# Examples (dipde.examples)¶

These quick-start examples demonstrate the configuration, simulation, and plotting of simple dipde networks.

A preamble imports the classes necessary for simulation:

```
import matplotlib.pyplot as plt
from dipde.internals.internalpopulation import InternalPopulation
from dipde.internals.externalpopulation import ExternalPopulation
from dipde.internals.simulation import Simulation
from dipde.internals.connection import Connection as Connection
```

Each of the example simulations below use the same general settings:

```
# Settings:
t0 = 0.
dt = .0001
dv = .0001
tf = .1
update_method = 'approx'
approx_order = 1
tol = 1e-14
verbose = True
```

Here dt defines the time step of the simulation (in seconds), dv defines the granularity of the voltage domain of the Internal populations (in volts), and tf defines the total duration of the simulation (in seconds). The update method allows the user to change the time-stepping method for the forward evolution of the time domain of each Internal population. The approx_order and tol options fine-tune the time stepping, to provide a tradeoff between simulation time and numerical precision when the time evolution method is ‘approx,’ as opposed to ‘exact.’ Setting verbose to True causes the Simulation to print the current time after the evaluation of each time step.

## Singlepop¶

The singlepop simulation provides a simple feedforward topology that uses every major class in the core library. A single 100 Hz External population population (here specified as a string, although a floating point or integer specification will work also) provides excitatory input. This is connected to an Internal population (modeled as a population density pde) via a delta-distributed synaptic weight distribution, with 5 mV strength. The in-degree (nsyn) of this Connection is set to 1 for this example; in general, this serves as a multiplier of the input firing rate of the source population. The internal population has a linearly binned voltage domain from v_min to v_max. No negative bins (i.e. v_min < 0) are required here, because no negative synaptic inputs (‘weights’ in the Connection object) are defined.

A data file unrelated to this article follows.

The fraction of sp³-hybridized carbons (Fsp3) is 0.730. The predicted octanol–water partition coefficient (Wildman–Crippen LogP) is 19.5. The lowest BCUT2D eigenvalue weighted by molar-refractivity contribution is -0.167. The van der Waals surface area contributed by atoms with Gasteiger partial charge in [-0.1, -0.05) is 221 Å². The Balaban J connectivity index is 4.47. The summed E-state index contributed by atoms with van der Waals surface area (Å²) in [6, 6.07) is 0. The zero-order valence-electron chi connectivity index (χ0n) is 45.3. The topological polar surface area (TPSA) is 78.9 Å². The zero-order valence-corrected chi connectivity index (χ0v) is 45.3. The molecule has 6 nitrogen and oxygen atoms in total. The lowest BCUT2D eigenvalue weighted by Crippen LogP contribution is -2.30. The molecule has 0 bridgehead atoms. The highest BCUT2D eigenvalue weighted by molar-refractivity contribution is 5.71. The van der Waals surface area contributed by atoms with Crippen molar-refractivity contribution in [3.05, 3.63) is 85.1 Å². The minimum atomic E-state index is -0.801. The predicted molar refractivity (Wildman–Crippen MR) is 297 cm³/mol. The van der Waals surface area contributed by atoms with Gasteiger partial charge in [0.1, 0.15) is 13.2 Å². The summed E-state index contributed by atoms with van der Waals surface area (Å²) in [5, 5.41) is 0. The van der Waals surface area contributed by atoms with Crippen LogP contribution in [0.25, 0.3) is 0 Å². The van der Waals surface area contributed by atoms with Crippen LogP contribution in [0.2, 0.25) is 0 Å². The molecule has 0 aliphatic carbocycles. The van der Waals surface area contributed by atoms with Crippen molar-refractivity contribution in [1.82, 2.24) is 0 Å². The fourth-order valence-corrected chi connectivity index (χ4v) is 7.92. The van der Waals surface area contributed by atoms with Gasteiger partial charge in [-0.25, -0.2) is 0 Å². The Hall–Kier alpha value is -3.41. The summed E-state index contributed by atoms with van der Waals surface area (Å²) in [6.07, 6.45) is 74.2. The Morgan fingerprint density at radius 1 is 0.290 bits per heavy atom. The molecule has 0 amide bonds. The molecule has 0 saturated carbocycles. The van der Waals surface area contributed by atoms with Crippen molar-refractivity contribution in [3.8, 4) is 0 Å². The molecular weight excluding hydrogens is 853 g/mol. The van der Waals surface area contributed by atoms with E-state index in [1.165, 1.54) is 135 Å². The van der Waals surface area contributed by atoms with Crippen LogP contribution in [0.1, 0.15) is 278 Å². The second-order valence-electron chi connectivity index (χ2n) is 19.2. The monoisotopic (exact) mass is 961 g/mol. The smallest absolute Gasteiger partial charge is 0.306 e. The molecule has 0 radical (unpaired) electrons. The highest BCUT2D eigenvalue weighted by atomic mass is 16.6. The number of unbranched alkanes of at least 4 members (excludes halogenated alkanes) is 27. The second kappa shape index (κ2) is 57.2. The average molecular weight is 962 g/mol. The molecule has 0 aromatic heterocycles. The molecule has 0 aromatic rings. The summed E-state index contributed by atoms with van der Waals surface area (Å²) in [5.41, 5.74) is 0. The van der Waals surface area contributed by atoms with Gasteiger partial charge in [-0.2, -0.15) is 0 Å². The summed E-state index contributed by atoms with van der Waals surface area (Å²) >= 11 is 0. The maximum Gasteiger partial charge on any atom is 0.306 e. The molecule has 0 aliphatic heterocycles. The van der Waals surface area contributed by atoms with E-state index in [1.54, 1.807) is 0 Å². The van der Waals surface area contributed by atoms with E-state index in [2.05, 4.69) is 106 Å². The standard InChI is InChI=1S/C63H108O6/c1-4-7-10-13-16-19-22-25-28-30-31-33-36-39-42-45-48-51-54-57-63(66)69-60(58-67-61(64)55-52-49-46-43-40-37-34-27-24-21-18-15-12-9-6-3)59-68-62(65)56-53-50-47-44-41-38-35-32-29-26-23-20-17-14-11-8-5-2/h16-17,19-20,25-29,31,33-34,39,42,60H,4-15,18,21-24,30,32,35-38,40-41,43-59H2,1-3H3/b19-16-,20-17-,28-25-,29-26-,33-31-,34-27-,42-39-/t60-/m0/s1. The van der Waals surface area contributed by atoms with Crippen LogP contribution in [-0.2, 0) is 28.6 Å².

```
# Create simulation:
b1 = ExternalPopulation('100', record=True)
i1 = InternalPopulation(v_min=0, v_max=.02, dv=dv, update_method=update_method, approx_order=approx_order, tol=tol)
b1_i1 = Connection(b1, i1, 1, weights=[.005], probs=[1.], delay=0.0)
simulation = Simulation([b1, i1], [b1_i1], verbose=verbose)
simulation.run(dt=dt, tf=tf, t0=t0)
```

- The mean firing rate of the Internal population resulting from this simulation is